MILAN (Reuters) - A group representing relatives of people who died of COVID-19 in Bergamo, one of Italy’s hardest-hit cities, asked prosecutors on Wednesday to investigate possible criminal responsibility in the management of the pandemic.
Consuelo Locati, a lawyer for the group, said around 40 requests were filed over the handling of the outbreak in Lombardy, the northern region which includes Bergamo and accounts for around half of Italy’s 34,000 deaths.
“People want an explanation,” Locati told Reuters. “They have given a signal to the justice system and they want to have confidence in the justice system because there’s a moral obligation in this.”
The aim was to identify those responsible for managing the response and determine whether criminal charges could be raised, she said, adding that once lawyers had time to prepare a case, a separate wave of civil lawsuits would be likely in September.
Regional authorities in Lombardy have faced angry criticism for failing to set up special isolated “red zones” quickly enough, and for leaving open a major hospital that became a centre of infection early in the crisis.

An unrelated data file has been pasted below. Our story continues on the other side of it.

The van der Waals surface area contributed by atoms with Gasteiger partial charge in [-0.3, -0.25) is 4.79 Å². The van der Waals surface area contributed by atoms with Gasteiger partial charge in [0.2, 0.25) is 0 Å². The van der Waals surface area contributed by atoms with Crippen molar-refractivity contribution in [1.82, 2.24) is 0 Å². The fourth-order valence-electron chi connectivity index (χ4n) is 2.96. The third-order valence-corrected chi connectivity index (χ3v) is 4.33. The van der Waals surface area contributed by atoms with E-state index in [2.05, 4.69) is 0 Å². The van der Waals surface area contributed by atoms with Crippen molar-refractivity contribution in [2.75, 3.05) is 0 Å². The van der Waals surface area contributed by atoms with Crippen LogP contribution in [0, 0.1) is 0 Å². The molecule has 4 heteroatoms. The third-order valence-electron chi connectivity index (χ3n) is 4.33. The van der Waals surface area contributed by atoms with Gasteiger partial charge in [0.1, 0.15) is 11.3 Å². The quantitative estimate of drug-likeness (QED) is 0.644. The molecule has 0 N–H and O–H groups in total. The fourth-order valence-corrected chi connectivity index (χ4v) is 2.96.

Bergamo prosecutors have already questioned Lombardy’s president, Attilio Fontana, and its health chief Giulio Gallera over a decision not to seal off badly affected areas in the city’s hinterland early in the outbreak.
This week they will question Prime Minister Giuseppe Conte and top ministers on Friday.
Critics accuse the right-wing League party, which has dominated Lombardy’s politics for decades, of weakening the system by putting too much emphasis on big hospitals and starving local health services of resources.
When the pandemic struck, critics say, too many patients died because they were funnelled into hospitals only after developing serious symptoms, or left in nursing homes with inadequate care while overstretched local general practitioners went without adequate support.
Fontana has defended his government’s handling of the crisis, while admitting mistakes, saying general practitioners would henceforth receive more resources.
Reporting by James Mackenzie; Editing by Mark Heinrich